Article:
Kubernetes primary target for Spring applications migrated to the cloud – Visual Studio Magazine
Microsoft Report: Kubernetes Top Target for Spring Applications Migrated to the Cloud
Microsoft surveyed SpringOne 2021 attendees to find out how they migrate Spring applications to the cloud, finding that Kubernetes has supplanted virtual machines as the primary target platform.
“The primary cloud destinations for Spring Boot applications are Kubernetes and Platform-as-a-Service (PaaS) solutions,” said a December 2 Microsoft Tech community article titled ”
Report 2021: How Developers Are Migrating Spring Applications to the Cloud. ”
âDevelopers are moving from virtual machines to Kubernetes and PaaS solutions. Managed Kubernetes services are available on cloud platforms, and the majority of developers who deploy on Kubernetes deploy to managed Kubernetes services (50%) such as AKS, EKS, and GKE, compared to self-managed Kubernetes on virtual machines ( 36%). ”
Indeed, the graph above shows that in 2019 both Kubernetes and virtual machines were targeted by around 30% of Spring developers who were migrating Spring Boot applications (minimum configuration), whereas today it is is over 70% for Kubernetes and less than 40% for virtual machines. About 21% of developers plan to use multiple destinations for Spring Boot applications.
In addition to the targeted platforms for Spring Boot application deployments, the report also examines the challenges of migrating Spring Boot application to the cloud, key monitoring tools, and key Spring Cloud components in use today. .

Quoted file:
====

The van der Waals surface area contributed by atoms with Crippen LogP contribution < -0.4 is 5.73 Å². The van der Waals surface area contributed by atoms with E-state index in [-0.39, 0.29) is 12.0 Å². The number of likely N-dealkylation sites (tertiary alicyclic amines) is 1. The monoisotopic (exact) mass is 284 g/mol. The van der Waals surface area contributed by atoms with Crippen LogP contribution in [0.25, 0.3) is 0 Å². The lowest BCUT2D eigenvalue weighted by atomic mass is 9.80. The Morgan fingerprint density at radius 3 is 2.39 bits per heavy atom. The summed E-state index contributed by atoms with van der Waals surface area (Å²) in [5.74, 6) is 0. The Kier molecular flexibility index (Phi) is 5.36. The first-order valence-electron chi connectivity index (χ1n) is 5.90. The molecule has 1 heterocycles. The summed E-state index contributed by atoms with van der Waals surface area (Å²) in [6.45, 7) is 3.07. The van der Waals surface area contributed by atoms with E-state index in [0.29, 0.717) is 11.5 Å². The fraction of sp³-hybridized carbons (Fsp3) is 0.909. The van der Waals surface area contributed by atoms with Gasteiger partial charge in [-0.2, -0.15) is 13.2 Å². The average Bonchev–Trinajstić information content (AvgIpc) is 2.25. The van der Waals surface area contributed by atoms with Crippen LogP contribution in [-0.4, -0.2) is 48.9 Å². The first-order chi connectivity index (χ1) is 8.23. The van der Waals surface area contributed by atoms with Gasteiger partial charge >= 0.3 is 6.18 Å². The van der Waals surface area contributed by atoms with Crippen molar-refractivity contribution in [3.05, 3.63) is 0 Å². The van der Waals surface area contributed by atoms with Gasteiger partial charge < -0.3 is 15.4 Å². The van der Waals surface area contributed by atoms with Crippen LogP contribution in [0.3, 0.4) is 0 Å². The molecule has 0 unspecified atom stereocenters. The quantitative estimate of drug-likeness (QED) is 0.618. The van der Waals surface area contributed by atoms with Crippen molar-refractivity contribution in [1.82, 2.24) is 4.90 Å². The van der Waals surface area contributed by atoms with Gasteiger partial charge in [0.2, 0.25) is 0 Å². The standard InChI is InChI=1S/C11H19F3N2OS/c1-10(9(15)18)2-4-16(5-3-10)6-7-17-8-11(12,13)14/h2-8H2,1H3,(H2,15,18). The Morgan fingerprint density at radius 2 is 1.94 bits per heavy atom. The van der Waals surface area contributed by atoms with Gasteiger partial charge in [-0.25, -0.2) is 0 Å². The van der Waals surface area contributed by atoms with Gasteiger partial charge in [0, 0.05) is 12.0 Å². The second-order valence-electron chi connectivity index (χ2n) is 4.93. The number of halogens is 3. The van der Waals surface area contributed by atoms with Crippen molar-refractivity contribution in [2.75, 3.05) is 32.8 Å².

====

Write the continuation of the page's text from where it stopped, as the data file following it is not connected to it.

Challenges of migrating the Spring application to the cloud
Microsoft has classified them into three categories and commented on them like this:
- Migrate the challenges of the Spring application: Developers face the challenge of migrating monolithic Spring Boot applications to cloud-ready applications (33%), unsupported versions of Spring Boot to supported versions (20%), and unsupported versions. load Spring Cloud components to supported versions (20%).
- Turning applications into Spring challenges: From The state of spring 2021 report, we learned that 61% of surveyed developers use Spring Boot as their sole or primary development platform. Spring usage continues to grow – for 2021, that number has increased from 9 percent to 61 percent of organizations. Hence, application modernization to Spring Boot is popular among developers and they are moving from POJO, Java EE, Spring MVC and Mainframe applications to Spring Boot. While these transformations are increasingly common, there are significant challenges and almost always require code rewriting. This provides an opportunity to help developers transform their applications more effectively with better tools and experiences.
- Cloud migration challenges: The main challenges when migrating Spring Boot applications to the cloud are migration of associated databases (30%), end-to-end monitoring (24%), testing of migrated applications (23%), end-to-end automation (18%) and reduced traffic to new production (18%) in the cloud.
Regarding the first point above – migrating from monolithic Spring Boot applications to cloud-enabled Spring Boot applications – Microsoft has said that such transformations usually involve many things, including: